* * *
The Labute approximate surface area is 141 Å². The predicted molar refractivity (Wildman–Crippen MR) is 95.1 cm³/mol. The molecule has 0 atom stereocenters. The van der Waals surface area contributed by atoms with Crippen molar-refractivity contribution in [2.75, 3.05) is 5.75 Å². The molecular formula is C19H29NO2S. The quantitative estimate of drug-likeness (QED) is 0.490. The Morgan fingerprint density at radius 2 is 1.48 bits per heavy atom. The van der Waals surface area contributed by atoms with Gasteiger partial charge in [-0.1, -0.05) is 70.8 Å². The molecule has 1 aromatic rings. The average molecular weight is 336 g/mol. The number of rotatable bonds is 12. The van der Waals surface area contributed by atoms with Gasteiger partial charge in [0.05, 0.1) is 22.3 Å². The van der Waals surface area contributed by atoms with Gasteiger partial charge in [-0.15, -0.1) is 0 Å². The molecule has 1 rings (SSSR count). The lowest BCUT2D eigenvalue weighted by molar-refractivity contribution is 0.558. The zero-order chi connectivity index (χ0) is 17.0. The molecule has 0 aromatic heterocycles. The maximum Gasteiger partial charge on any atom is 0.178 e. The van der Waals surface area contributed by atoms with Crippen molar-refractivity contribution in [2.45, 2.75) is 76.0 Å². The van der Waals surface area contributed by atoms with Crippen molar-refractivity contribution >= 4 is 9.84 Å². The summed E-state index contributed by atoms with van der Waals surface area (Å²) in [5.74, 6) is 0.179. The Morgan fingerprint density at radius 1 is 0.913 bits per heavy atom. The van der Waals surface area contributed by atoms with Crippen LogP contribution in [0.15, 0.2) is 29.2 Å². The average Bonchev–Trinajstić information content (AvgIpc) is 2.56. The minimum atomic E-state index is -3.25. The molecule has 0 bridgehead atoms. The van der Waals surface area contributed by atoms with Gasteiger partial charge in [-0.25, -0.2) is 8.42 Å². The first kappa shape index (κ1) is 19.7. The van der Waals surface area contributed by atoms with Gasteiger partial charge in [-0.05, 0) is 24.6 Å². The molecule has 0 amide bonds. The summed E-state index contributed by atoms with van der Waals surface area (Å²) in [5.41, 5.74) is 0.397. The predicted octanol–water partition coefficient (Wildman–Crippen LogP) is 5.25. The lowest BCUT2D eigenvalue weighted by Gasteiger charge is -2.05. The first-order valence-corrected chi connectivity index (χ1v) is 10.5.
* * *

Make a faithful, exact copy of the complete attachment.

The Labute approximate surface area is 141 Å². The predicted molar refractivity (Wildman–Crippen MR) is 95.1 cm³/mol. The molecule has 0 atom stereocenters. The van der Waals surface area contributed by atoms with Crippen molar-refractivity contribution in [2.75, 3.05) is 5.75 Å². The molecular formula is C19H29NO2S. The quantitative estimate of drug-likeness (QED) is 0.490. The Morgan fingerprint density at radius 2 is 1.48 bits per heavy atom. The van der Waals surface area contributed by atoms with Gasteiger partial charge in [-0.1, -0.05) is 70.8 Å². The molecule has 1 aromatic rings. The average molecular weight is 336 g/mol. The number of rotatable bonds is 12. The van der Waals surface area contributed by atoms with Gasteiger partial charge in [0.05, 0.1) is 22.3 Å². The van der Waals surface area contributed by atoms with Gasteiger partial charge in [-0.15, -0.1) is 0 Å². The molecule has 1 rings (SSSR count). The lowest BCUT2D eigenvalue weighted by molar-refractivity contribution is 0.558. The zero-order chi connectivity index (χ0) is 17.0. The molecule has 0 aromatic heterocycles. The maximum Gasteiger partial charge on any atom is 0.178 e. The van der Waals surface area contributed by atoms with Crippen molar-refractivity contribution in [2.45, 2.75) is 76.0 Å². The van der Waals surface area contributed by atoms with Crippen molar-refractivity contribution >= 4 is 9.84 Å². The summed E-state index contributed by atoms with van der Waals surface area (Å²) in [5.74, 6) is 0.179. The Morgan fingerprint density at radius 1 is 0.913 bits per heavy atom. The van der Waals surface area contributed by atoms with Crippen LogP contribution in [0.15, 0.2) is 29.2 Å². The average Bonchev–Trinajstić information content (AvgIpc) is 2.56. The minimum atomic E-state index is -3.25. The molecule has 0 bridgehead atoms. The van der Waals surface area contributed by atoms with Gasteiger partial charge in [-0.25, -0.2) is 8.42 Å². The first kappa shape index (κ1) is 19.7. The van der Waals surface area contributed by atoms with Gasteiger partial charge in [-0.05, 0) is 24.6 Å². The molecule has 0 amide bonds. The summed E-state index contributed by atoms with van der Waals surface area (Å²) in [5.41, 5.74) is 0.397. The predicted octanol–water partition coefficient (Wildman–Crippen LogP) is 5.25. The lowest BCUT2D eigenvalue weighted by Gasteiger charge is -2.05. The first-order valence-corrected chi connectivity index (χ1v) is 10.5.